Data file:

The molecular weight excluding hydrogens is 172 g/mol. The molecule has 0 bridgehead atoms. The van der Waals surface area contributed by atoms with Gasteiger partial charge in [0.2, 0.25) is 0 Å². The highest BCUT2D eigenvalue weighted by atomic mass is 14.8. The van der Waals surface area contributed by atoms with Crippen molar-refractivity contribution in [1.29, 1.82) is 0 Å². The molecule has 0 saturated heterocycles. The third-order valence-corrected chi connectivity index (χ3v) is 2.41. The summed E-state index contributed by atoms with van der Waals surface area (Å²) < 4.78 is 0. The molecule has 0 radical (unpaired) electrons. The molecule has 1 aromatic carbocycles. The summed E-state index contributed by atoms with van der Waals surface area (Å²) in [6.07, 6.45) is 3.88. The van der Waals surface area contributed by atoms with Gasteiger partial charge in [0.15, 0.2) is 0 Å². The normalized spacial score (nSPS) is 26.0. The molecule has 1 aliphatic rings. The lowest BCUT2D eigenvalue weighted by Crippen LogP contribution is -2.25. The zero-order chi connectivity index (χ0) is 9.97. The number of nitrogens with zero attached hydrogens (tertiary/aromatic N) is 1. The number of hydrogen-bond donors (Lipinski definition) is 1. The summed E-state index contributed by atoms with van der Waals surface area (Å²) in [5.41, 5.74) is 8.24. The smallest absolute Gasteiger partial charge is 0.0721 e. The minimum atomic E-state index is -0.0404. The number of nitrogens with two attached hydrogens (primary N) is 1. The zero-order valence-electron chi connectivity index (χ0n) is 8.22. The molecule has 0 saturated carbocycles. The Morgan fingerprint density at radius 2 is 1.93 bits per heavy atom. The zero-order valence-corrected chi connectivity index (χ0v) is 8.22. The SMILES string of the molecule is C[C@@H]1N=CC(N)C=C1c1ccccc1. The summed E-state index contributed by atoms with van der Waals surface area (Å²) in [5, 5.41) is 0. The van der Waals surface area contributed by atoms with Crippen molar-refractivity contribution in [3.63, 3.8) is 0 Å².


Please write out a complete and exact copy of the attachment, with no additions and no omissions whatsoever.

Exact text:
The molecular weight excluding hydrogens is 172 g/mol. The molecule has 0 bridgehead atoms. The van der Waals surface area contributed by atoms with Gasteiger partial charge in [0.2, 0.25) is 0 Å². The highest BCUT2D eigenvalue weighted by atomic mass is 14.8. The van der Waals surface area contributed by atoms with Crippen molar-refractivity contribution in [1.29, 1.82) is 0 Å². The molecule has 0 saturated heterocycles. The third-order valence-corrected chi connectivity index (χ3v) is 2.41. The summed E-state index contributed by atoms with van der Waals surface area (Å²) < 4.78 is 0. The molecule has 0 radical (unpaired) electrons. The molecule has 1 aromatic carbocycles. The summed E-state index contributed by atoms with van der Waals surface area (Å²) in [6.07, 6.45) is 3.88. The van der Waals surface area contributed by atoms with Gasteiger partial charge in [0.15, 0.2) is 0 Å². The normalized spacial score (nSPS) is 26.0. The molecule has 1 aliphatic rings. The lowest BCUT2D eigenvalue weighted by Crippen LogP contribution is -2.25. The zero-order chi connectivity index (χ0) is 9.97. The number of nitrogens with zero attached hydrogens (tertiary/aromatic N) is 1. The number of hydrogen-bond donors (Lipinski definition) is 1. The summed E-state index contributed by atoms with van der Waals surface area (Å²) in [5.41, 5.74) is 8.24. The smallest absolute Gasteiger partial charge is 0.0721 e. The minimum atomic E-state index is -0.0404. The number of nitrogens with two attached hydrogens (primary N) is 1. The zero-order valence-electron chi connectivity index (χ0n) is 8.22. The molecule has 0 saturated carbocycles. The Morgan fingerprint density at radius 2 is 1.93 bits per heavy atom. The zero-order valence-corrected chi connectivity index (χ0v) is 8.22. The SMILES string of the molecule is C[C@@H]1N=CC(N)C=C1c1ccccc1. The summed E-state index contributed by atoms with van der Waals surface area (Å²) in [5, 5.41) is 0. The van der Waals surface area contributed by atoms with Crippen molar-refractivity contribution in [3.63, 3.8) is 0 Å².